I sighed. I didn't know what I was doing, and much as I loved Edward, at the moment he was driving me crazy. He chuckled. "Just let me out here. Go…wherever you want. I'll meet you later." I'd take off walking, calm my nerves a bit. And there was no cohesive plan to this, none whatsoever. I'd just be hoping to run into her scent somewhere, and to not run into anyone else who might recognize me. Ah. Stupid, reckless. I hadn't even thought of that until now. Perhaps it would be better to wait for the cover of darkness…. Something inside me snarled, reminded me that I couldn't speak to her then. I probably shouldn't speak to her anyway. Just look. I pulled the door open and climbed out before I could change my mind, throwing a wave back for Edward before slipping close to the buildings on the inside of the sidewalk. It was late afternoon, most people were probably heading home for dinner. There was a steady flow of people but it was slow and somewhat sparse. I was foolish. The odds of running into her tonight were slim.

I passed the buildings at a moderate human speed, ticking them off in my head as I did. Post office. Grocery. Clothing. This was ridiculous. I was crazy. Insane. Reckless. I wondered idly what Edward was doing. He was still young, being in the city was hard for him. Now that I realized just how little of a plan I had, I began to regret bringing him here. This was an unnecessary hardship to put on him.

I turned left and off the main street, into a park. It was quieter here, dimmer due to the overhanging trees. There were songbirds singing, and it reminded me again that there were so many things I hadn't studied. It would have been nice to be able to pick them out by song. As soon as I found a good book on the subject, I'd add it to our library. There was a pond in the center of the park, and I soon found my way to it.

It was then, reaching out to lean on the wrought iron railing, that I caught her scent. At first, I thought I was imagining things. My brain had been working too hard to pick her out of the air, and now it was telling me what I wanted to hear. I drew in a deep breath, and no, there was no mistaking it this time. No mistaking the way my muscles tightened, my head felt light…she smelled as good as I remembered, but it didn't make me thirsty. Hungry, perhaps, but not in…that sense. My eyes whipped side to side, scanning the park. The scent was fresh, close, wafted toward me on the breeze. She was very nearby, she had to be.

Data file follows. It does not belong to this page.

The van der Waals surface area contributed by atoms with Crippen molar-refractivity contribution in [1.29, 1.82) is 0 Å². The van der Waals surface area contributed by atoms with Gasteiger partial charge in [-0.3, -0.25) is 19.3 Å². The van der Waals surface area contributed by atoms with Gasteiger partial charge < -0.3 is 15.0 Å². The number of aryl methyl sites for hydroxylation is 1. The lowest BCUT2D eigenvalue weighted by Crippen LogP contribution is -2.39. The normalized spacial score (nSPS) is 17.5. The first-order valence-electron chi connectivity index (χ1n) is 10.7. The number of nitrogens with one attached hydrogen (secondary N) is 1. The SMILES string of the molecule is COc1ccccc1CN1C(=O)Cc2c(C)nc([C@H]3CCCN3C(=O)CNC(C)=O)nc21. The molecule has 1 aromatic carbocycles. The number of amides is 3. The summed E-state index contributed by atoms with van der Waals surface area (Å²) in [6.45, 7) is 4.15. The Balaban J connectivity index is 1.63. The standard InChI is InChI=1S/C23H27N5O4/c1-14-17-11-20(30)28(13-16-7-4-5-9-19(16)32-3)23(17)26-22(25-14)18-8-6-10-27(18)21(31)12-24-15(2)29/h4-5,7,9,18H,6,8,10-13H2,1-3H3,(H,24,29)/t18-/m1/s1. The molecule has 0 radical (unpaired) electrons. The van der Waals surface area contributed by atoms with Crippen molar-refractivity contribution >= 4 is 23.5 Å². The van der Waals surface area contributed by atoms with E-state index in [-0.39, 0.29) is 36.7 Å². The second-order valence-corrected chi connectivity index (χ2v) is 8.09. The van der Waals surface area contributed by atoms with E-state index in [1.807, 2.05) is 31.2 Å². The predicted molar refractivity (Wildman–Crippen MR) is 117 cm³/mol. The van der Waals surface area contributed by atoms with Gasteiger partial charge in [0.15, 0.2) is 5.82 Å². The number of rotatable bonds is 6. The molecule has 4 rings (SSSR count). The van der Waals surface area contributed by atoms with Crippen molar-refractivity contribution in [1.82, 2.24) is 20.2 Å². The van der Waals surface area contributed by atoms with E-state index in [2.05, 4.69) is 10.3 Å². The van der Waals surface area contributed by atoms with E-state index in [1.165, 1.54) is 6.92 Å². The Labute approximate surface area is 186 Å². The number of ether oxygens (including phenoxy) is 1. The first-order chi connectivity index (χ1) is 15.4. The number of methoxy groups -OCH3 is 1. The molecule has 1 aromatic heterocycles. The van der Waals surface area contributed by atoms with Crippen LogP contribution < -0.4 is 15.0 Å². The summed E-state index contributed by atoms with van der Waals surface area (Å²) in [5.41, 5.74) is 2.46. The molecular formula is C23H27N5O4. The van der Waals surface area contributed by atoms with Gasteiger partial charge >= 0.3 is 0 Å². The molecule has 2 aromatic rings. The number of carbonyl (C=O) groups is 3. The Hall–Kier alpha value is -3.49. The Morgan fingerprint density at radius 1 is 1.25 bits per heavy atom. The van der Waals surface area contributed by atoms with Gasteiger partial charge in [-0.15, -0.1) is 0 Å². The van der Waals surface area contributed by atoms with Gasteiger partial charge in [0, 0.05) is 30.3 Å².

Ah, there! On a bench, on the other side of the circle. My breath stopped when I caught sight of her. She looked the picture of a lady, right leg crossed over her left, head tilted to look down at a book in her left hand, hair tucked back behind her right ear. Yes, she was every bit as beautiful as I knew she would grow to be. And yes, she wore a wedding right on her left hand. I groaned, 

internally, even as I told myself that this was good news. What was I thinking? It wasn't as if I could have had her. As if I could have been her husband. Her husband. For the first time in over a century, the fierce desire to be human clawed at me so harshly it was a physical pain. If I were man, the one that put that ring on her finger could have been me. I could see, in that moment, how it would have gone. A doctor, that was a rich profession, especially in these times. I would have asked for her hand, her parents would have gladly consented. No obstacles. It would have been easy, even. I could have made her happy, I was sure of that. We had had such a connection, even in the short time we had known each other…

I swallowed hard, shoved the thoughts back. They did no good. I could no more become human than a fish could suddenly decide to fly by force of will. There were some things just not meant to be. There. You've had your look, you've gotten it out of your system. Accept it, and move on. Easier said than done. She shifted, and I could hear the fabric of her dress ruffle. My hands tightened on the railing, and I barely stopped myself before leaving my fingerprints. And to think I had been lecturing Edward on control. What was I going to do? Stand here until she left? Follow her home? I had tried leaving, as soon as I thought of it. My feet seemed bolted to the ground, or at least heavier than I could find the strength to lift. Esme. Esme Platt. What was her name now? Even the thought brought on another wave of mixed yearning, anger, and revulsion. I shoved it away.

Well, if I was leaving, I could at least not stand here, staring at her like a mad man. She hadn't noticed, but it was only a matter of time before someone else did. I could…I could speak to her. It could do no real harm, could it? She had been 16 when we had met last, surely she wouldn't remember EXACTLY how I looked. And I shouldn't have aged too terribly much since that time, anyway. Foolish. Stupid. She probably wouldn't even remember me. But, perhaps, that would be a good thing. If she didn't know me, that would confirm what I already knew. She was so much better of this way, without me in her life. Yes. It would be easier, then, to leave her, to move on. Or so I told myself.